Consider this: the tritium evidence can readily be considered probative that chemistry is leading to some kind of nuclear reaction, way too much tritium was found. Taubes, however, accepts the “conventional wisdom,” so comes up with the idea of deliberate tritium spiking. In fact, it is impossible to prove that unless someone is caught red-handed, and this possibility, which always exists, is why, for extraordinary claims, it is routine to require fully-independent confirmation. Taubes did not have adequate evidence to make the accusation, and the spiking would have had to be much more sophisticated than his basic idea, if I’m correct — I have not studied the actual Science article — but, again, these are the mistakes we make when attached to some idea. Taubes and anyone else, or should we except “present company”?

              Because the tritium evidence is relatively isolated from the other nuclear evidence, I have de-emphasized it, but … it is relatively strong circumstantial evidence that the heat effect is nuclear in nature, and it is an historical tragedy that nobody ever carefully searched for clear correlation of heat or helium with tritium production. Ed’s theory, more or less, hand-waves this away, by asserting that tritium production depends on the H/D ratio in the NAE, but there would still be correlations; from his theory, at low H concentration, tritium would vary directly, at least, with the absorbed H, and H is preferentially absorbed. Heat would decline with absorbed H, if NAE exists, because of the lower expected yield from his (H+D+e) fusion. So the relationship would be complex, but correlations should be observable. I would also expect much more tritium than a million times down from helium, Ed is a bit out on a limb with his chart showing the ratios of production of deuterium/tritium/helium vs H/D ratio. However, this part of his theory is not “over the edge,” in my opinion, that is, H/D ratio might well be involved in tritium production.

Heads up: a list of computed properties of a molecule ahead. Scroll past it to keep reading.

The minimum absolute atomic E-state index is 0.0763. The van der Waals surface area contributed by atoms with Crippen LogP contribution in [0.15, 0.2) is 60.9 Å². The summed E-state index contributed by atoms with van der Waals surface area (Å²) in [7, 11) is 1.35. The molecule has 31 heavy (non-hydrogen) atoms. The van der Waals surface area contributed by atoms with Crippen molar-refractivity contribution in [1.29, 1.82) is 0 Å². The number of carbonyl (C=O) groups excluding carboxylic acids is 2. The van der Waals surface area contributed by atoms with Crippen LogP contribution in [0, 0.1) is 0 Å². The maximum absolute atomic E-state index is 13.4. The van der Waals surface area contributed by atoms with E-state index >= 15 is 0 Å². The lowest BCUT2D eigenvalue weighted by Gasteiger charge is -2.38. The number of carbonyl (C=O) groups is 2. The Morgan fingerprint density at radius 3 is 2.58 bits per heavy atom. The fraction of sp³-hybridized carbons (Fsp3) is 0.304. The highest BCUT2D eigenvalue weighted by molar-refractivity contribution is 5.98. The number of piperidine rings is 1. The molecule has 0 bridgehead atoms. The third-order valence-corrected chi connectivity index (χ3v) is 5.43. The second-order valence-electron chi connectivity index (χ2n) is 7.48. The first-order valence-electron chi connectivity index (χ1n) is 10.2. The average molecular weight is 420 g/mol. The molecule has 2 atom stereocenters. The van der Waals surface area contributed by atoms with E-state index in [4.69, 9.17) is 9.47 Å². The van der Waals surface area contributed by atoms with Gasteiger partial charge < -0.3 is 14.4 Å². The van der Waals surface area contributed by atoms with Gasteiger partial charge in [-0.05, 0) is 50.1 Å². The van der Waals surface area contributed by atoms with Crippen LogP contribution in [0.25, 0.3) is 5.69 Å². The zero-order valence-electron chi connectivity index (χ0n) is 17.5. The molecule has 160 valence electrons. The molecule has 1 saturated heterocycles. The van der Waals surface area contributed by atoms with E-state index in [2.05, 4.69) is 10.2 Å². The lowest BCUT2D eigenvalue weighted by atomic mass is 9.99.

(Apparently the relationship of absorption of H/D/T has been studied, and in any critical study, they should be confirmed by study of loaded cathodes, not just by the R/R0 measure of loading. Expensive work. But fundamental, basic research, likely to generate useful data.)

              1. The 1970s+ diet recommendations for low sat fats were based on assumptions – due to the link between fat and cholesterol, and cholesterol and plaque. The epidemiological evidence was incomplete and unclear – epidemiology is very difficult to get right because there are so many not understood conflating factors.

                Quite a lot of medicine is like that. It never used to be a science, more a collection of empirically based ideas some of which are true, some of which are myths. And difficult to know which is which.

                Now with the development of epigenetics and molecular biochemistry many of these biological mechanisms are becoming better understood but it is still difficult and dietary advice, in particular, will be highly inaccurate unless it is personalised based on genetic profile. To get the data to do that is difficult since you need either even more difficult empirical studies or to tie down all of the relevant biochemical pathways – a mammoth task.

                1. The Keys study was essentially cherry-picked. That can be fatal to studies seeking correlations. Taubes would agree with you. And even then, once many or most pathways are known, it would still be theory, until and unless confirmed experimentally. Which can be very difficult. Taubes started NuSI with a goal of conclusive evidence within ten years. Ambitious.

                  (See my comment below.)

                2. Ah, my comment above. I decided to document it, so I googled Keys study and found a blog post that demolished my idea. Not the overall sense I have, but the claim that Keys cherry-picked his study. The blogger actually comes up with “maybe” on that question, but the cherry-picking story and subsequent history took on, in the blogosphere and in many articles, mythic dimensions, showing how what we think we know can be way off.